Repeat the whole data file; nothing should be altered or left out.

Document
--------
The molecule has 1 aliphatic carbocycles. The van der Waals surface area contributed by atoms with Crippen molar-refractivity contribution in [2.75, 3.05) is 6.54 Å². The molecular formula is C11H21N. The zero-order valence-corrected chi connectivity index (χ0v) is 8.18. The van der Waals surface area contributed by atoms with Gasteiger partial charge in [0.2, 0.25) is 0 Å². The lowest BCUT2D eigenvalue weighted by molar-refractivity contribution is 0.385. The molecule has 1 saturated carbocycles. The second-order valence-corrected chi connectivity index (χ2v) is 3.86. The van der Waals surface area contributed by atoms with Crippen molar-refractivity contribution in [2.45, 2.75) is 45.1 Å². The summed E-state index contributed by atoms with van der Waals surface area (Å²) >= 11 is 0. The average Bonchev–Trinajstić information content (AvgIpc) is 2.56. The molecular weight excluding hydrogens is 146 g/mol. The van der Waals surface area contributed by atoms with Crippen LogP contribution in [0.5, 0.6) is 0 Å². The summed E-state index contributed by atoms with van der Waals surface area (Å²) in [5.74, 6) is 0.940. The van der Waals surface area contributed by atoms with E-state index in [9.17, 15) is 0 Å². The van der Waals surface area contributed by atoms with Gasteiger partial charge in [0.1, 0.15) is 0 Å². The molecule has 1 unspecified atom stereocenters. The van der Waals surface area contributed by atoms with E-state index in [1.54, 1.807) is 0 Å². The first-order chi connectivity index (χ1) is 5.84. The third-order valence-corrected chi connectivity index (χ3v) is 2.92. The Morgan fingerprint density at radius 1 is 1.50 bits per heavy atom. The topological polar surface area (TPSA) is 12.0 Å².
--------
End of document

The molecule has 1 aliphatic carbocycles. The van der Waals surface area contributed by atoms with Crippen molar-refractivity contribution in [2.75, 3.05) is 6.54 Å². The molecular formula is C11H21N. The zero-order valence-corrected chi connectivity index (χ0v) is 8.18. The van der Waals surface area contributed by atoms with Gasteiger partial charge in [0.2, 0.25) is 0 Å². The lowest BCUT2D eigenvalue weighted by molar-refractivity contribution is 0.385. The molecule has 1 saturated carbocycles. The second-order valence-corrected chi connectivity index (χ2v) is 3.86. The van der Waals surface area contributed by atoms with Crippen molar-refractivity contribution in [2.45, 2.75) is 45.1 Å². The summed E-state index contributed by atoms with van der Waals surface area (Å²) >= 11 is 0. The average Bonchev–Trinajstić information content (AvgIpc) is 2.56. The molecular weight excluding hydrogens is 146 g/mol. The van der Waals surface area contributed by atoms with Crippen LogP contribution in [0.5, 0.6) is 0 Å². The summed E-state index contributed by atoms with van der Waals surface area (Å²) in [5.74, 6) is 0.940. The van der Waals surface area contributed by atoms with E-state index in [9.17, 15) is 0 Å². The van der Waals surface area contributed by atoms with Gasteiger partial charge in [0.1, 0.15) is 0 Å². The molecule has 1 unspecified atom stereocenters. The van der Waals surface area contributed by atoms with E-state index in [1.54, 1.807) is 0 Å². The first-order chi connectivity index (χ1) is 5.84. The third-order valence-corrected chi connectivity index (χ3v) is 2.92. The Morgan fingerprint density at radius 1 is 1.50 bits per heavy atom. The topological polar surface area (TPSA) is 12.0 Å².